Ketsui's soundtrack is composed by Manabu Namiki, whose contributions to Cave, and the STG genre in general, are outstanding. In Dodonpachi Dai-Ou-Jou, he crafted an ethereal and haunting soundtrack with a driving boss-battle theme. In Ketsui, he gives the player a bit more of the same, but with a more aggressive sound, especially in the lead-in to stage 4, where a guitar-driven melody is punctuated by a deep, resonating bell, seemingly signifying that things are about to get serious. Each stage has a very distinct sound which seems to complement the level itself and match your progress throughout the game. The timing of the music to the stage layout is also exceptional, with the bridge in the stage's themes coming perfectly at the mid-boss each time. Whereas stage 4 is where the game's difficulty seems to increase to shrug off the more casual player, stage 1-3's music is enticing and lyrical, with simple melodies and almost relaxing/comforting tracks. Stage 5's theme seems to combine the more melodic qualities of the first few stages and the driving rhythm of the 4th into an epic piece reflecting the long and difficult nature of the last stage.

An Organic Bullet-Hell

For a stark and military shmup, the bullet spreads - like the music - are fairly organic and beautiful, at contrast with the gritty and brutal world depicted graphically inside the game. Popcorn enemies tend to release standard fare, but for larger enemies, mid-bosses and bosses, there are a dazzling array of shot types and bullet spreads, many of which cascade over each other and blossom around your ship in strikingly beautiful ways. And it is here, in the organic and beautiful bullet spreads combind with the stark, military and intense STG underneath and outstanding sountrack that Ketsui comes alive.

Review and Reflection

Ketsui is equal parts impressive and massively addicting once you are seduced by the nature of its scoring mechanic and the beauty of its visuals. It pushes you to be aggressive and rewards you for doing so. It also stays away from punishing you massively for a small failure at the scoring mechanic, like dropping your chain in any of the DDP titles. Players accustomed to older STG's such as Twin Cobra will recognize the need to anticipate the shots rather than wait for them and fans of more modern shooters will revel in the traditional Cave bullet-hell spreads which envelop your ship in deadly swarms of pink and blue. It's very different from anything else Cave has produced. It is a special treat for the hardcore players, possibly one meant for those who reveled in Toaplan's more difficult games and really liked an intense challenge and experience.

There are also many, many well-thoughtout sections in the game where timing and precision can offer large scoring bonuses, such as being able to milk the stage 1 boss by destroying its 4 engines/turrets for 5-chips, or destroying the mid-boss on stage 2 in the middle of the screen which releases more popcorn enemies in the following section than if you finished it off on either side, or on stage 3's mid-boss, where if you destroy the large, central battleship without using a bomb, you trigger the hidden 1up. There are a number of instances of this later in the game as well, such as being able to pop a popcorn enemy before finishing off the larger tanks in the first half of stage 4. All-throughout stage 5 the player is challenged to get more and more aggressive, but also to be more and more patient, as the timing required to post larger and larger scores becomes more and more dependent on skill and timing rather than just pure aggressive play.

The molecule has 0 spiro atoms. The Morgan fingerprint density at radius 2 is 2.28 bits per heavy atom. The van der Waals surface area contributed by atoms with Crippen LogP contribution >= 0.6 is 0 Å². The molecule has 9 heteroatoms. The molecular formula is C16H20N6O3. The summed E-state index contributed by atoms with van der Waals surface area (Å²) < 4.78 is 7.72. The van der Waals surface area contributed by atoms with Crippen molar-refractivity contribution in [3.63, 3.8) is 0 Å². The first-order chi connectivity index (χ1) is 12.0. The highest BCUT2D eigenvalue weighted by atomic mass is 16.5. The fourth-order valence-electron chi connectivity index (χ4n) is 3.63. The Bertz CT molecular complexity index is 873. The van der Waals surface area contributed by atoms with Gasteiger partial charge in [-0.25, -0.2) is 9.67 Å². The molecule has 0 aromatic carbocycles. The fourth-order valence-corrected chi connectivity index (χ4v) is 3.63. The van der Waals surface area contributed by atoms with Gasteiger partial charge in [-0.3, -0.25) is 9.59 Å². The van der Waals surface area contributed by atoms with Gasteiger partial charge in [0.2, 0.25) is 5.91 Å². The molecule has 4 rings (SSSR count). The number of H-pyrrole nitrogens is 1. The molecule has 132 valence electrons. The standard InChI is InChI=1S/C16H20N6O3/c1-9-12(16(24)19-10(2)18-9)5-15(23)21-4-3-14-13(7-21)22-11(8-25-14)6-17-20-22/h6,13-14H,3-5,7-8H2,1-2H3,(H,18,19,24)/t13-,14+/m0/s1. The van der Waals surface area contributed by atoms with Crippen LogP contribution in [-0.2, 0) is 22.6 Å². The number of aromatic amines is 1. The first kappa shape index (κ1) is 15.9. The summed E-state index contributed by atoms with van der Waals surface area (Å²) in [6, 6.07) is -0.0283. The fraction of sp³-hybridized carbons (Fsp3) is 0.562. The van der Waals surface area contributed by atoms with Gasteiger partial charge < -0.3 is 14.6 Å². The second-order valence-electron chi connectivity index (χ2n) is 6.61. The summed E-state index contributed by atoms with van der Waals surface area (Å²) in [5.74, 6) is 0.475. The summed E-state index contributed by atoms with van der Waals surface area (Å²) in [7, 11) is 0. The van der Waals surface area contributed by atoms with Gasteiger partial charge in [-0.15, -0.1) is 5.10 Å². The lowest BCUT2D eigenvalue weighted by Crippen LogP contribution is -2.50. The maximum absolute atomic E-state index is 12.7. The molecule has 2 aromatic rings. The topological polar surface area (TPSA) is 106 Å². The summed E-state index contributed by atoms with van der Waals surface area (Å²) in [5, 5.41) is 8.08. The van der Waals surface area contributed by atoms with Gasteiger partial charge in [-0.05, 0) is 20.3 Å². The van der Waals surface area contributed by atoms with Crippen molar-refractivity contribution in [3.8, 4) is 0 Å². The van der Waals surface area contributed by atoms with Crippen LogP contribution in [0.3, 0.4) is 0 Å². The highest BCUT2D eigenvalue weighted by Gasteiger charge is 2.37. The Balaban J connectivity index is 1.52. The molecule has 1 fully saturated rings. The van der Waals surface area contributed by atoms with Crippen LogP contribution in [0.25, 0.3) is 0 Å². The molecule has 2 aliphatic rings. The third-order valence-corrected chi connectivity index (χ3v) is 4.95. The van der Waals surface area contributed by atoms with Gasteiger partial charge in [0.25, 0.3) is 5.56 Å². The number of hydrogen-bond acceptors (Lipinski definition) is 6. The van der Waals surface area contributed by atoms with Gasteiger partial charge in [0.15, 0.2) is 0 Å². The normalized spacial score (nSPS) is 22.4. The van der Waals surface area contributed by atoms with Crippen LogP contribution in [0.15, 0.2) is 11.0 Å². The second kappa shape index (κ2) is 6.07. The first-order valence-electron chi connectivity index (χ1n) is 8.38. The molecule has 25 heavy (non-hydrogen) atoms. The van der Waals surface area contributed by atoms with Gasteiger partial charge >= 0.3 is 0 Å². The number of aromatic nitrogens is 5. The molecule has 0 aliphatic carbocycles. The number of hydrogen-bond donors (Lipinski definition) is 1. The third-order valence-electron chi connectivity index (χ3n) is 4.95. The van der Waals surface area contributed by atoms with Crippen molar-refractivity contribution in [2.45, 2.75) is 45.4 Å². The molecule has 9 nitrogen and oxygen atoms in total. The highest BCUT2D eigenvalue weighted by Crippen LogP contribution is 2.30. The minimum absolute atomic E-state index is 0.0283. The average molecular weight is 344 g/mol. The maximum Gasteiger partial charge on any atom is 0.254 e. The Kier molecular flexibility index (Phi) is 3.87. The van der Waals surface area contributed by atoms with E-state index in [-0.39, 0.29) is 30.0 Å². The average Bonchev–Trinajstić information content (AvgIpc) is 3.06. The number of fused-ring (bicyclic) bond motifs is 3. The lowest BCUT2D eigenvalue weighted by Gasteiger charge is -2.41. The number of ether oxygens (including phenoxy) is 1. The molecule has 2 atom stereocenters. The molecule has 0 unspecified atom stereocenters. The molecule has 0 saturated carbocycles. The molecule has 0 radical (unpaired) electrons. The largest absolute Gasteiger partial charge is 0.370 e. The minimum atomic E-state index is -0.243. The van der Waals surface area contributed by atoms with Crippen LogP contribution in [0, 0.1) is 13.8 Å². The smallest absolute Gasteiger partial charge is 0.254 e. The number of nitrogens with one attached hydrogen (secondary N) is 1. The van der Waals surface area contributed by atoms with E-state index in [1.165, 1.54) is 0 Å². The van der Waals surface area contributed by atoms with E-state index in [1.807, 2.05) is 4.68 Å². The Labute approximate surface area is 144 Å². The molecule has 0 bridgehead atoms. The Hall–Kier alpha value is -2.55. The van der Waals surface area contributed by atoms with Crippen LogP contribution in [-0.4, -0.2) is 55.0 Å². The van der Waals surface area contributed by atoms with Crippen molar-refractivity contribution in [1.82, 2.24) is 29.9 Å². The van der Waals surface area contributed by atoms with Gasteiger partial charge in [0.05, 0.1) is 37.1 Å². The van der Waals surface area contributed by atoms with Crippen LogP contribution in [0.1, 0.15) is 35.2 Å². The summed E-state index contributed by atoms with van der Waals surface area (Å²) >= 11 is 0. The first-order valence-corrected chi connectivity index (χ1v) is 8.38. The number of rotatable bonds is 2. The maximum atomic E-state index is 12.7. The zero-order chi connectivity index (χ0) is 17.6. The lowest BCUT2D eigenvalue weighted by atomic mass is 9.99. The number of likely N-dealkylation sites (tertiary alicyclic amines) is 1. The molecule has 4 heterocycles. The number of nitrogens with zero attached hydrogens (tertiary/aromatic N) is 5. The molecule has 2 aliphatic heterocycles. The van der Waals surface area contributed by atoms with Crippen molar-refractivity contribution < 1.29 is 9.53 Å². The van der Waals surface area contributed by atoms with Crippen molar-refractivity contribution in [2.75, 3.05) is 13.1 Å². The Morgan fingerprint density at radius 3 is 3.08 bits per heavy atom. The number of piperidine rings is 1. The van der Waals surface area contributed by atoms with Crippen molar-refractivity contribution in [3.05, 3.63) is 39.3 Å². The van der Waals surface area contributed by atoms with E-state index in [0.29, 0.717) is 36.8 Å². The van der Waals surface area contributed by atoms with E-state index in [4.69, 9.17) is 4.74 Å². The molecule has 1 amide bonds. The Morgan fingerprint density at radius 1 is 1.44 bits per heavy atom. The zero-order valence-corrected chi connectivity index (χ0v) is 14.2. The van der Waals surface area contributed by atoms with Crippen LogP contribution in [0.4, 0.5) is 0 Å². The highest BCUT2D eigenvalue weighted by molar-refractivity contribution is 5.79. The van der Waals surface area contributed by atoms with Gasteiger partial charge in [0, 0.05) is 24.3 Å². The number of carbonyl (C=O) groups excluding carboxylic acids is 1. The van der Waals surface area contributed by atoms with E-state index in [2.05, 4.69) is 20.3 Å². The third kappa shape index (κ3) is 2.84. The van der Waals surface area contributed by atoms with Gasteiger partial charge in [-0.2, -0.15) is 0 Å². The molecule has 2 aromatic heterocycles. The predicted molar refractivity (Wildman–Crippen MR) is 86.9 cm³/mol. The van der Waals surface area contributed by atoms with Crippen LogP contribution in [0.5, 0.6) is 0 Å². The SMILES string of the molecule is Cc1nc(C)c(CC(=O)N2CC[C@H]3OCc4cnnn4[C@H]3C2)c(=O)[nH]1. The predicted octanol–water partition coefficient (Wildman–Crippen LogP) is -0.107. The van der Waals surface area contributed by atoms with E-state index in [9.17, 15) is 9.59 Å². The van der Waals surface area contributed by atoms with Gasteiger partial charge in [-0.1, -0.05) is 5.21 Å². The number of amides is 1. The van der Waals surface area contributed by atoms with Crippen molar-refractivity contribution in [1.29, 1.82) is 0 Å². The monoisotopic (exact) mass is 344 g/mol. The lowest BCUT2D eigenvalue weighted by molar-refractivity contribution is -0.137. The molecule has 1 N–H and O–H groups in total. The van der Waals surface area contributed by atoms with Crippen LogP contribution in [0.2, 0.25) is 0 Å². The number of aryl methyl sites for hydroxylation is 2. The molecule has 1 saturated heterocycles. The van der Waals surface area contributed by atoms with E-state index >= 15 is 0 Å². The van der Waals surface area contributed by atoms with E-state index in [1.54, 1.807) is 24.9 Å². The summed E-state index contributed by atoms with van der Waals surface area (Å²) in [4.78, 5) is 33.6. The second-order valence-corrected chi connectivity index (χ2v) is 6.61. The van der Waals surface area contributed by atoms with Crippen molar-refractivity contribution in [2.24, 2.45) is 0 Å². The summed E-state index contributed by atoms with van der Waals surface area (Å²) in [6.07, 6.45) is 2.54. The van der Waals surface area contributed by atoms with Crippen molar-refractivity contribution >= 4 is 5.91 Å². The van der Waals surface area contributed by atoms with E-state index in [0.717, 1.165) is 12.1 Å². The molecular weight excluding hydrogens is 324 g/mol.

It's hard not to walk away from playing Ketsui without feeling that Cave has created something very special, very rewarding and extremely deep. The unique experience of Ketsui has not been replicated with any of the later Cave offerings and fans are clamoring for the next chapter. One can only hope that Cave is listening.


WR scores

The current world record for Ketsui's Ura loop with the Tiger Schwert is from player SPS - 521,317,387 and player GAN - 519,126,843 with the Panzer Jager. The second loop of the latter of the two is viewable on the Ketsui DS cartridge.

Superplay DVD

In 2006, a superplay DVD was released by Insanity Naked Hunter (INH), entitled 'The Second Apocalypse' composed of the then two world record runs with the Types A and B ships. It came packaged with an artbook and soundtrack of the game and has since become very collectable on the second hard market with sealed copies reaching as much as $300 on Yahoo! Japan.

If you cannot source the orginal release of the IHN DVD or a copy of Ketsui DS for the superplays, Mr. Monkey Man, a stellar Western player has posted some replays of exceptional quality on his website at http://www.mrmonkeyman.com which are available for download. There is also the amazing Imakichi superplay available for download at http://www.super-play.co.uk.

Future - XBOX 360 port, DS game and new superplay, Ketsui 2 likely a reality?

On October 23rd, 2008 the Nintendo DS game, 'Ketsui Death Label' debuted in Japan with 8 single-player modes available - Novice, Normal, Hard A,B and C, Very Hard and DOOM mode and 2 multiplayer modes - VS mode and training mode. There is also Extra mode which is unlocked after completeing Very Hard, which is a remake of the game's original stage 5 where you begin with only 2 lives and which ends in a battle against DOOM.

An XBOX 360 port is planned for 2009, entitled 'Ketsui Kizuna Jigoku Tachi EXTRA' which is rumored to be an arcade perfect port of the original. With all of the attention payed to Ketsui in 2008 and 2009, with the DS and XBOX 360 titles, rumors of a sequel to Ketsui abound and players all over the world who have been seduced by this brutal STG certainly wait with baited breath for its next chapter.